Saturday, May 16, 2015

White Oleander Book Review

2015 Reading Challenge

10. White Oleander by Janet Fitch
    Topic/Theme: a book at the bottom of your to-read list

It tells the unforgettable story of Ingrid, a brilliant poet imprisoned for murder, and her daughter, Astrid, whose odyssey through a series of Los Angeles foster homes--each its own universe with its own laws, its own dangers, and its own hard lessons to be learned--becomes a redeeming and surprising journey of self-discovery.

My Review:
This book was at the bottom of my to read list because it's a book that I just wasn't sure if I was going to like it or not. Now that I'm finished reading this, I've come to realize that I made a mistake in doing that. This was one of the best well-written books that I have ever read.

Let's be honest, here. I've been struggling with this review because nothing that I have written seems right, at least to me (or maybe I'm just overthinking). There seems to be so much that I want to say, but that I can't explain.

Astrid's journey through the foster care system was so compelling to read. No matter what, good or bad, she managed to savor memories from each of the foster homes - I liked how she incorporated them into the suitcases at the end (you'll have to read the book to completely understand). Life is hard and it proved likewise for Astrid, although she had it pretty rough. She managed to pull through when all the odds were stacked against her.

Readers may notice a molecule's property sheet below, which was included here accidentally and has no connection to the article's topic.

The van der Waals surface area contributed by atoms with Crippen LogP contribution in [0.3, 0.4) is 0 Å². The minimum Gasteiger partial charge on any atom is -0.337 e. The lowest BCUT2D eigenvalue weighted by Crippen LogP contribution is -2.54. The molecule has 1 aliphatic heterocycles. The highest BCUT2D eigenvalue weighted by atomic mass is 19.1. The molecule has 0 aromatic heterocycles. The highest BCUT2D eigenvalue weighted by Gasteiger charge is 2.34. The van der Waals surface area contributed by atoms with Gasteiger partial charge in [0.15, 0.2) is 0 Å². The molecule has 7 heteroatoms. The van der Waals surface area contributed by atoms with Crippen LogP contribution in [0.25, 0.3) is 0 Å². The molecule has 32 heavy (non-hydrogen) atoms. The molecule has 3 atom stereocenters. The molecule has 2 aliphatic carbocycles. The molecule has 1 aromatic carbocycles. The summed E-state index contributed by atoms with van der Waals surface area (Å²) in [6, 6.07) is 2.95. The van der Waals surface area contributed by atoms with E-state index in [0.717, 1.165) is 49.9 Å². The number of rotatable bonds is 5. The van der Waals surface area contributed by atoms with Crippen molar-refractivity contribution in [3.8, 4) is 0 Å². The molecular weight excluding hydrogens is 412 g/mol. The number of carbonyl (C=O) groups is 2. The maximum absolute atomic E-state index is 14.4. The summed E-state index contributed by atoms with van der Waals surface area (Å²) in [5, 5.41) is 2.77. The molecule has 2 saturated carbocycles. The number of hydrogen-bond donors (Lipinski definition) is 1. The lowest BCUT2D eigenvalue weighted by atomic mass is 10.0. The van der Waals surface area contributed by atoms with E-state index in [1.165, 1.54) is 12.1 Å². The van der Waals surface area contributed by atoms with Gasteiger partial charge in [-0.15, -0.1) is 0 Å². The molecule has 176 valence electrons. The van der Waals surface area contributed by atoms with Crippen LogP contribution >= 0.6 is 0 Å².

The relationship between Ingrid and Astrid throughout Ingrid's time in prison was different. I found it odd that Astrid was the reason Ingrid managed to survive in prison, but at the same time, she seemed content when her daughter is hurting or unhappy. Astrid seems to be angry at her mother (and rightfully so) and for the most part, doesn't want anything to do with her. I found it surprising at the end when Astrid kept getting drawn back to Ingrid, despite everything that happened, but I'm glad she didn't give in and stayed with Paul in Berlin.

There were two things that were apparent. The most important thing that I got out of this story was that you can't let your past define you. And it's okay to start new and put the past behind you. After all, the present and the future is whatever you make it. Adversity is all around us and we all go through it in some way, but it's how you deal and get through that adversity that matters the most. You can choose to let the not so good memories of your past control you or you can use that to propel you do beat the odds.

The other thing (and which I have talked about before on this blog) is that Ingrid and Astrid both have something to express their feelings, with poetry for Ingrid and art for Astrid. I can't stress enough how important that is to have something to express yourself. For me, I can express myself through my writing (I'm not exactly the greatest at talking about my feelings person to person).

Saying that, what is your art, your passion, the thing you do to express yourself?

Happy Reading and Keep on Writing!



  1. The subject matter would cause me to not put it on my list. Actually I've added way to many books to my Kindle and Ipad, I just don't read fast enough to get through them all and I need to show some control and stop adding new ones until I catch up a little.

    1. I see what you mean. Yea, I was kind of hesitant about the subject matter as well. I also have too many books either with kindle/tablet (my kindle actually broke, but I have the app on my tablet) or actual books. Thanks for commenting and visiting! ~Meg